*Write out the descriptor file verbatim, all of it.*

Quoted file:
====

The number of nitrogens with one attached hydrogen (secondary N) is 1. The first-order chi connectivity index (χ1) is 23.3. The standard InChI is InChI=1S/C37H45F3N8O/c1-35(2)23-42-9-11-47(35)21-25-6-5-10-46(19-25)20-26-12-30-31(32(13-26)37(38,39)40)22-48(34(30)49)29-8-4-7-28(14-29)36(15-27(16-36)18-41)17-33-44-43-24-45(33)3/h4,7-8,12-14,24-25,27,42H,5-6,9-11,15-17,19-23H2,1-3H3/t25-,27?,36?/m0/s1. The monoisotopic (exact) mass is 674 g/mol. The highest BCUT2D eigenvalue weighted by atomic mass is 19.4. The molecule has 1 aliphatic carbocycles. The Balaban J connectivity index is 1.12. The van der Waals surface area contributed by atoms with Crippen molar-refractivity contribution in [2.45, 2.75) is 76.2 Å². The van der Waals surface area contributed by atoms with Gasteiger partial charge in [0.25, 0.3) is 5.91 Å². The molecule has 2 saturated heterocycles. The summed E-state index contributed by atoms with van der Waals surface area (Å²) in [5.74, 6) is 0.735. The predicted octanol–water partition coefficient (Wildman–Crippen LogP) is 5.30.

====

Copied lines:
The number of nitrogens with one attached hydrogen (secondary N) is 1. The first-order chi connectivity index (χ1) is 23.3. The standard InChI is InChI=1S/C37H45F3N8O/c1-35(2)23-42-9-11-47(35)21-25-6-5-10-46(19-25)20-26-12-30-31(32(13-26)37(38,39)40)22-48(34(30)49)29-8-4-7-28(14-29)36(15-27(16-36)18-41)17-33-44-43-24-45(33)3/h4,7-8,12-14,24-25,27,42H,5-6,9-11,15-17,19-23H2,1-3H3/t25-,27?,36?/m0/s1. The monoisotopic (exact) mass is 674 g/mol. The highest BCUT2D eigenvalue weighted by atomic mass is 19.4. The molecule has 1 aliphatic carbocycles. The Balaban J connectivity index is 1.12. The van der Waals surface area contributed by atoms with Crippen molar-refractivity contribution in [2.45, 2.75) is 76.2 Å². The van der Waals surface area contributed by atoms with Gasteiger partial charge in [0.25, 0.3) is 5.91 Å². The molecule has 2 saturated heterocycles. The summed E-state index contributed by atoms with van der Waals surface area (Å²) in [5.74, 6) is 0.735. The predicted octanol–water partition coefficient (Wildman–Crippen LogP) is 5.30.